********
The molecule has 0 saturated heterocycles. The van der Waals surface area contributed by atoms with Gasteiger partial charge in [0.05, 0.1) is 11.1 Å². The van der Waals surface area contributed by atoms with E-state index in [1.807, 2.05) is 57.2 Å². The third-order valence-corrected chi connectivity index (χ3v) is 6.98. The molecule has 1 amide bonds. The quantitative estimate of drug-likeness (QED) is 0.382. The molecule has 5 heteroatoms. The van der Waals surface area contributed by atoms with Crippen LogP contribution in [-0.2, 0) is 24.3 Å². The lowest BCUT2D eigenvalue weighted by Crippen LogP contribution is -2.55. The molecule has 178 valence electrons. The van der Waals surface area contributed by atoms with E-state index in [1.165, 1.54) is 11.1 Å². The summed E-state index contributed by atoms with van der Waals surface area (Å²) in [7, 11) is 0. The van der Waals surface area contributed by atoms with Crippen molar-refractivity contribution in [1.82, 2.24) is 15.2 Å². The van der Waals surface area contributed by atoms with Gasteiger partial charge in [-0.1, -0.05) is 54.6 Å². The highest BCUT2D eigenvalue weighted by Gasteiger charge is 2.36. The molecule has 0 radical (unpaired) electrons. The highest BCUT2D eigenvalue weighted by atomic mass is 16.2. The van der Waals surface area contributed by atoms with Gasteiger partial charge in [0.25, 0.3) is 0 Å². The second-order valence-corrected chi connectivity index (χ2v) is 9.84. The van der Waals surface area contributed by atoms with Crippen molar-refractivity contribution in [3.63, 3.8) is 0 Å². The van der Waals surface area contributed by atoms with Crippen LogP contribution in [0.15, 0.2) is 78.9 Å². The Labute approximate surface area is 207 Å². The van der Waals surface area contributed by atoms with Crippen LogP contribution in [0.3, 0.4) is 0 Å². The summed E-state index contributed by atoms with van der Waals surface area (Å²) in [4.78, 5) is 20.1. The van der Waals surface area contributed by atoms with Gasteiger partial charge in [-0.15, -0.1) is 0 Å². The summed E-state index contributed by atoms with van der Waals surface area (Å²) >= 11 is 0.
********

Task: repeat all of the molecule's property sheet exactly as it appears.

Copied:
The molecule has 0 saturated heterocycles. The van der Waals surface area contributed by atoms with Gasteiger partial charge in [0.05, 0.1) is 11.1 Å². The van der Waals surface area contributed by atoms with E-state index in [1.807, 2.05) is 57.2 Å². The third-order valence-corrected chi connectivity index (χ3v) is 6.98. The molecule has 1 amide bonds. The quantitative estimate of drug-likeness (QED) is 0.382. The molecule has 5 heteroatoms. The van der Waals surface area contributed by atoms with Crippen LogP contribution in [-0.2, 0) is 24.3 Å². The lowest BCUT2D eigenvalue weighted by Crippen LogP contribution is -2.55. The molecule has 178 valence electrons. The van der Waals surface area contributed by atoms with E-state index in [1.165, 1.54) is 11.1 Å². The summed E-state index contributed by atoms with van der Waals surface area (Å²) in [7, 11) is 0. The van der Waals surface area contributed by atoms with Crippen molar-refractivity contribution in [1.82, 2.24) is 15.2 Å². The van der Waals surface area contributed by atoms with Gasteiger partial charge in [-0.1, -0.05) is 54.6 Å². The highest BCUT2D eigenvalue weighted by Gasteiger charge is 2.36. The molecule has 0 radical (unpaired) electrons. The highest BCUT2D eigenvalue weighted by atomic mass is 16.2. The van der Waals surface area contributed by atoms with Gasteiger partial charge in [0.25, 0.3) is 0 Å². The second-order valence-corrected chi connectivity index (χ2v) is 9.84. The van der Waals surface area contributed by atoms with Crippen molar-refractivity contribution in [3.63, 3.8) is 0 Å². The van der Waals surface area contributed by atoms with Crippen LogP contribution in [0.15, 0.2) is 78.9 Å². The Labute approximate surface area is 207 Å². The van der Waals surface area contributed by atoms with Crippen LogP contribution in [0.3, 0.4) is 0 Å². The summed E-state index contributed by atoms with van der Waals surface area (Å²) in [4.78, 5) is 20.1. The van der Waals surface area contributed by atoms with Gasteiger partial charge in [-0.15, -0.1) is 0 Å². The summed E-state index contributed by atoms with van der Waals surface area (Å²) >= 11 is 0.